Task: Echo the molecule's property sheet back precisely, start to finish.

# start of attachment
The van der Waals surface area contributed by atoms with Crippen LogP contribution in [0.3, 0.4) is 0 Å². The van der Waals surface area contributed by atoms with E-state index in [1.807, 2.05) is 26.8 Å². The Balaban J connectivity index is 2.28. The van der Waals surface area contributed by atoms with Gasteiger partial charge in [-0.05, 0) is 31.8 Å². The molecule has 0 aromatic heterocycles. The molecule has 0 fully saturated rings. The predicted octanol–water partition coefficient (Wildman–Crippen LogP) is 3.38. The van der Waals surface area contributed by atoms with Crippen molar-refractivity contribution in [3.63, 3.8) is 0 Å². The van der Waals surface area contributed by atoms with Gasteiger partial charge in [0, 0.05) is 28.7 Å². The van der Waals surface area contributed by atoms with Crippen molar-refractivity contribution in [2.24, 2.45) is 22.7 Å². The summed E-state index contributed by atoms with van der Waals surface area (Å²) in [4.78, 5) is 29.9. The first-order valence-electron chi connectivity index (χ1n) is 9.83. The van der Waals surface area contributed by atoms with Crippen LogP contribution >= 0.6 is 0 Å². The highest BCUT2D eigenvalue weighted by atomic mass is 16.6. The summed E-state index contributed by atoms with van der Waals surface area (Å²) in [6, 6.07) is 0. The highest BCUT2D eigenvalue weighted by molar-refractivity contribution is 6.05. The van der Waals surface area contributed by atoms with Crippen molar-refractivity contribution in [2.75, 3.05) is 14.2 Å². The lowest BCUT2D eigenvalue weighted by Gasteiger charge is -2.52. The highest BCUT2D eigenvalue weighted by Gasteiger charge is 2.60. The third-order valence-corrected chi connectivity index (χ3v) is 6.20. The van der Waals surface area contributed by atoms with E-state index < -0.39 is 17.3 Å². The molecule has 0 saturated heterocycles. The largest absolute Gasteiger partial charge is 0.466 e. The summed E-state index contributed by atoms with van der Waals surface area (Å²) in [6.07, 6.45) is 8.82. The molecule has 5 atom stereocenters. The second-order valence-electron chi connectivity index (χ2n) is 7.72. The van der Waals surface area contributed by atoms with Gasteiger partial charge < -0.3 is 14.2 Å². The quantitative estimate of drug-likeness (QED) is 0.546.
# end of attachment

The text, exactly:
The van der Waals surface area contributed by atoms with Crippen LogP contribution in [0.3, 0.4) is 0 Å². The van der Waals surface area contributed by atoms with E-state index in [1.807, 2.05) is 26.8 Å². The Balaban J connectivity index is 2.28. The van der Waals surface area contributed by atoms with Gasteiger partial charge in [-0.05, 0) is 31.8 Å². The molecule has 0 aromatic heterocycles. The molecule has 0 fully saturated rings. The predicted octanol–water partition coefficient (Wildman–Crippen LogP) is 3.38. The van der Waals surface area contributed by atoms with Crippen molar-refractivity contribution in [3.63, 3.8) is 0 Å². The van der Waals surface area contributed by atoms with Gasteiger partial charge in [0, 0.05) is 28.7 Å². The van der Waals surface area contributed by atoms with Crippen molar-refractivity contribution in [2.24, 2.45) is 22.7 Å². The summed E-state index contributed by atoms with van der Waals surface area (Å²) in [4.78, 5) is 29.9. The first-order valence-electron chi connectivity index (χ1n) is 9.83. The van der Waals surface area contributed by atoms with Crippen LogP contribution >= 0.6 is 0 Å². The highest BCUT2D eigenvalue weighted by atomic mass is 16.6. The summed E-state index contributed by atoms with van der Waals surface area (Å²) in [6, 6.07) is 0. The highest BCUT2D eigenvalue weighted by molar-refractivity contribution is 6.05. The van der Waals surface area contributed by atoms with Crippen molar-refractivity contribution in [2.75, 3.05) is 14.2 Å². The lowest BCUT2D eigenvalue weighted by Gasteiger charge is -2.52. The highest BCUT2D eigenvalue weighted by Gasteiger charge is 2.60. The third-order valence-corrected chi connectivity index (χ3v) is 6.20. The van der Waals surface area contributed by atoms with E-state index < -0.39 is 17.3 Å². The molecule has 0 saturated heterocycles. The largest absolute Gasteiger partial charge is 0.466 e. The summed E-state index contributed by atoms with van der Waals surface area (Å²) in [6.07, 6.45) is 8.82. The molecule has 5 atom stereocenters. The second-order valence-electron chi connectivity index (χ2n) is 7.72. The van der Waals surface area contributed by atoms with Gasteiger partial charge < -0.3 is 14.2 Å². The quantitative estimate of drug-likeness (QED) is 0.546.